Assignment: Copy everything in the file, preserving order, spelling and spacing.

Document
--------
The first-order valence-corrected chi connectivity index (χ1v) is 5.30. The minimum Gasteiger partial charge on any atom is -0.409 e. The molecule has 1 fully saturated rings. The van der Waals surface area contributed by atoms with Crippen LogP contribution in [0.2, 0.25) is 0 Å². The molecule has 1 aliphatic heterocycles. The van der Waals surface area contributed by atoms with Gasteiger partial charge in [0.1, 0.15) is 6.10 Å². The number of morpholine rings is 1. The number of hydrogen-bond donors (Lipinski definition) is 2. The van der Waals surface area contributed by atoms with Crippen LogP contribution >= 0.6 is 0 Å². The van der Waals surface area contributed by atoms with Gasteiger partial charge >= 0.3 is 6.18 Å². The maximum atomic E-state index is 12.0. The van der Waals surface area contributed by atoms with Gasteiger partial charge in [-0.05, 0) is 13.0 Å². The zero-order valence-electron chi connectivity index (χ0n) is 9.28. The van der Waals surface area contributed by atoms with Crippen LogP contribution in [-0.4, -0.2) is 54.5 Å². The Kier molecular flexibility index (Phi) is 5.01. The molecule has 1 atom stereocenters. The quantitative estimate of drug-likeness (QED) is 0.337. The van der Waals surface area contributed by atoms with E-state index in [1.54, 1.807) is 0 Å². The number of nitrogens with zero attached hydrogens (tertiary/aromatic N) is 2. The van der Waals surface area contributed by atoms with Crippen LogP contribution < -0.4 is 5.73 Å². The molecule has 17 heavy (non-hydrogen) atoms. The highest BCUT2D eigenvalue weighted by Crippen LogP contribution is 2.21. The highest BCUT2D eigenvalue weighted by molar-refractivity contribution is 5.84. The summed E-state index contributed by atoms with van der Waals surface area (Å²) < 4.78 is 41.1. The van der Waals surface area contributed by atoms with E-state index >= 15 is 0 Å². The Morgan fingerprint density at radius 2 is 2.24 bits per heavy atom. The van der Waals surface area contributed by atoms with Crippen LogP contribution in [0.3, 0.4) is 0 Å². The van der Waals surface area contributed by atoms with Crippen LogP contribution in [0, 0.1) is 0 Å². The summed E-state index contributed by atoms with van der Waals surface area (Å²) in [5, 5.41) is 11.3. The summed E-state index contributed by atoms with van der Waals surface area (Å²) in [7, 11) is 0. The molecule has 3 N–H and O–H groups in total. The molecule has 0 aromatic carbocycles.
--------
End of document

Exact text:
The first-order valence-corrected chi connectivity index (χ1v) is 5.30. The minimum Gasteiger partial charge on any atom is -0.409 e. The molecule has 1 fully saturated rings. The van der Waals surface area contributed by atoms with Crippen LogP contribution in [0.2, 0.25) is 0 Å². The molecule has 1 aliphatic heterocycles. The van der Waals surface area contributed by atoms with Gasteiger partial charge in [0.1, 0.15) is 6.10 Å². The number of morpholine rings is 1. The number of hydrogen-bond donors (Lipinski definition) is 2. The van der Waals surface area contributed by atoms with Crippen LogP contribution >= 0.6 is 0 Å². The van der Waals surface area contributed by atoms with Gasteiger partial charge >= 0.3 is 6.18 Å². The maximum atomic E-state index is 12.0. The van der Waals surface area contributed by atoms with Gasteiger partial charge in [-0.05, 0) is 13.0 Å². The zero-order valence-electron chi connectivity index (χ0n) is 9.28. The van der Waals surface area contributed by atoms with Crippen LogP contribution in [-0.4, -0.2) is 54.5 Å². The Kier molecular flexibility index (Phi) is 5.01. The molecule has 1 atom stereocenters. The quantitative estimate of drug-likeness (QED) is 0.337. The van der Waals surface area contributed by atoms with E-state index in [1.54, 1.807) is 0 Å². The number of nitrogens with zero attached hydrogens (tertiary/aromatic N) is 2. The van der Waals surface area contributed by atoms with Crippen LogP contribution < -0.4 is 5.73 Å². The molecule has 17 heavy (non-hydrogen) atoms. The highest BCUT2D eigenvalue weighted by Crippen LogP contribution is 2.21. The highest BCUT2D eigenvalue weighted by molar-refractivity contribution is 5.84. The summed E-state index contributed by atoms with van der Waals surface area (Å²) < 4.78 is 41.1. The van der Waals surface area contributed by atoms with E-state index >= 15 is 0 Å². The Morgan fingerprint density at radius 2 is 2.24 bits per heavy atom. The van der Waals surface area contributed by atoms with Crippen LogP contribution in [0.3, 0.4) is 0 Å². The van der Waals surface area contributed by atoms with Crippen LogP contribution in [0, 0.1) is 0 Å². The summed E-state index contributed by atoms with van der Waals surface area (Å²) in [5, 5.41) is 11.3. The summed E-state index contributed by atoms with van der Waals surface area (Å²) in [7, 11) is 0. The molecule has 3 N–H and O–H groups in total. The molecule has 0 aromatic carbocycles.